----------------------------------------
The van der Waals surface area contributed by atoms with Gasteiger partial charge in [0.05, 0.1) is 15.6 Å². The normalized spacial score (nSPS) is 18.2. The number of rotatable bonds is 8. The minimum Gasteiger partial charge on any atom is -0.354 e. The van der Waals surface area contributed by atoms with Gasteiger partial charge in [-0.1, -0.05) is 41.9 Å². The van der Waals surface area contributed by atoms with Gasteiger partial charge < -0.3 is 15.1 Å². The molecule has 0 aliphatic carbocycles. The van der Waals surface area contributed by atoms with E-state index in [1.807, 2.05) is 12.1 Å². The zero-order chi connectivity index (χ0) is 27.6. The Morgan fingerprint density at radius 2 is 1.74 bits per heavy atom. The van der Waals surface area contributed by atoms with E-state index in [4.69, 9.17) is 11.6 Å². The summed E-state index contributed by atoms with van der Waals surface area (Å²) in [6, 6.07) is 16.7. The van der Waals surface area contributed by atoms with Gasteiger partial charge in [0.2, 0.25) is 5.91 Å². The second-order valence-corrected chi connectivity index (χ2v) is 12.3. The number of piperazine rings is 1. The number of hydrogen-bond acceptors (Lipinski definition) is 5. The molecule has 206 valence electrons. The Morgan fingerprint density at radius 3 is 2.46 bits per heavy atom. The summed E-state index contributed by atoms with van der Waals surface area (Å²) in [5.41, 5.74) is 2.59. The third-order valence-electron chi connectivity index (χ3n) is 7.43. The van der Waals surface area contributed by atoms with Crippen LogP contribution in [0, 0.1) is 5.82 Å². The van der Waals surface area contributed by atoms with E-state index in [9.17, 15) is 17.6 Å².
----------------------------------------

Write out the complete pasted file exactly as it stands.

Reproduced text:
The van der Waals surface area contributed by atoms with Gasteiger partial charge in [0.05, 0.1) is 15.6 Å². The normalized spacial score (nSPS) is 18.2. The number of rotatable bonds is 8. The minimum Gasteiger partial charge on any atom is -0.354 e. The van der Waals surface area contributed by atoms with Gasteiger partial charge in [-0.1, -0.05) is 41.9 Å². The van der Waals surface area contributed by atoms with Gasteiger partial charge < -0.3 is 15.1 Å². The molecule has 0 aliphatic carbocycles. The van der Waals surface area contributed by atoms with E-state index in [1.807, 2.05) is 12.1 Å². The zero-order chi connectivity index (χ0) is 27.6. The Morgan fingerprint density at radius 2 is 1.74 bits per heavy atom. The van der Waals surface area contributed by atoms with E-state index in [4.69, 9.17) is 11.6 Å². The summed E-state index contributed by atoms with van der Waals surface area (Å²) in [6, 6.07) is 16.7. The van der Waals surface area contributed by atoms with Gasteiger partial charge in [0.2, 0.25) is 5.91 Å². The second-order valence-corrected chi connectivity index (χ2v) is 12.3. The number of piperazine rings is 1. The number of hydrogen-bond acceptors (Lipinski definition) is 5. The molecule has 206 valence electrons. The Morgan fingerprint density at radius 3 is 2.46 bits per heavy atom. The summed E-state index contributed by atoms with van der Waals surface area (Å²) in [5.41, 5.74) is 2.59. The third-order valence-electron chi connectivity index (χ3n) is 7.43. The van der Waals surface area contributed by atoms with Crippen LogP contribution in [0, 0.1) is 5.82 Å². The van der Waals surface area contributed by atoms with E-state index in [9.17, 15) is 17.6 Å².